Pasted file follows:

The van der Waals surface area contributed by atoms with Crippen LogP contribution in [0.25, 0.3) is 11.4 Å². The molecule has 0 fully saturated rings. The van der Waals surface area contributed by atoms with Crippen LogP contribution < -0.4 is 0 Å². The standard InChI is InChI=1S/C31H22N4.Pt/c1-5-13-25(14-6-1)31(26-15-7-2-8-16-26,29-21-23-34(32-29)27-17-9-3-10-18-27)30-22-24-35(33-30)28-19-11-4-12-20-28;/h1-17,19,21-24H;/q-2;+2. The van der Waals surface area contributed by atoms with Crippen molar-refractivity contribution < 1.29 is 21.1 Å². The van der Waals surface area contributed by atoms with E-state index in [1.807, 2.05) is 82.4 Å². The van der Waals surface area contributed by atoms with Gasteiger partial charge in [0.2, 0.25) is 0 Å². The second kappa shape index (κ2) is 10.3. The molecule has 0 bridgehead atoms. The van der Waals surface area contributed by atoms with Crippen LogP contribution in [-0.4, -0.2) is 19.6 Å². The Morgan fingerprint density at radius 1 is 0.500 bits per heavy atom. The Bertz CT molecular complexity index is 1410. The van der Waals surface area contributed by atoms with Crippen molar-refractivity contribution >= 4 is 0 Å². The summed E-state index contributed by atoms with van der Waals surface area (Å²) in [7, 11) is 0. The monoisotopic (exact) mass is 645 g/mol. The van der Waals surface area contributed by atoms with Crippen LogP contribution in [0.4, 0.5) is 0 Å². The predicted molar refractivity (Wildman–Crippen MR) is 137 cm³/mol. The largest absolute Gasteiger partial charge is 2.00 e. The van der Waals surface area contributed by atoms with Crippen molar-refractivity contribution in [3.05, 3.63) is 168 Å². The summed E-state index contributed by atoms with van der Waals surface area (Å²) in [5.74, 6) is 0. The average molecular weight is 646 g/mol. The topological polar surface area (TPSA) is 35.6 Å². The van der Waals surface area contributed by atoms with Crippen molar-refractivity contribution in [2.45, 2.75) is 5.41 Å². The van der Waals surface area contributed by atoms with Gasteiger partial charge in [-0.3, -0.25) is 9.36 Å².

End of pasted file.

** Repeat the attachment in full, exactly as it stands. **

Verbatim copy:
The van der Waals surface area contributed by atoms with Crippen LogP contribution in [0.25, 0.3) is 11.4 Å². The molecule has 0 fully saturated rings. The van der Waals surface area contributed by atoms with Crippen LogP contribution < -0.4 is 0 Å². The standard InChI is InChI=1S/C31H22N4.Pt/c1-5-13-25(14-6-1)31(26-15-7-2-8-16-26,29-21-23-34(32-29)27-17-9-3-10-18-27)30-22-24-35(33-30)28-19-11-4-12-20-28;/h1-17,19,21-24H;/q-2;+2. The van der Waals surface area contributed by atoms with Crippen molar-refractivity contribution < 1.29 is 21.1 Å². The van der Waals surface area contributed by atoms with E-state index in [1.807, 2.05) is 82.4 Å². The van der Waals surface area contributed by atoms with Gasteiger partial charge in [0.2, 0.25) is 0 Å². The second kappa shape index (κ2) is 10.3. The molecule has 0 bridgehead atoms. The van der Waals surface area contributed by atoms with Crippen LogP contribution in [-0.4, -0.2) is 19.6 Å². The Morgan fingerprint density at radius 1 is 0.500 bits per heavy atom. The Bertz CT molecular complexity index is 1410. The van der Waals surface area contributed by atoms with Crippen molar-refractivity contribution >= 4 is 0 Å². The summed E-state index contributed by atoms with van der Waals surface area (Å²) in [7, 11) is 0. The monoisotopic (exact) mass is 645 g/mol. The van der Waals surface area contributed by atoms with Crippen LogP contribution in [0.4, 0.5) is 0 Å². The predicted molar refractivity (Wildman–Crippen MR) is 137 cm³/mol. The largest absolute Gasteiger partial charge is 2.00 e. The van der Waals surface area contributed by atoms with Crippen molar-refractivity contribution in [3.05, 3.63) is 168 Å². The summed E-state index contributed by atoms with van der Waals surface area (Å²) in [5.74, 6) is 0. The average molecular weight is 646 g/mol. The topological polar surface area (TPSA) is 35.6 Å². The van der Waals surface area contributed by atoms with Crippen molar-refractivity contribution in [2.45, 2.75) is 5.41 Å². The van der Waals surface area contributed by atoms with Gasteiger partial charge in [-0.3, -0.25) is 9.36 Å².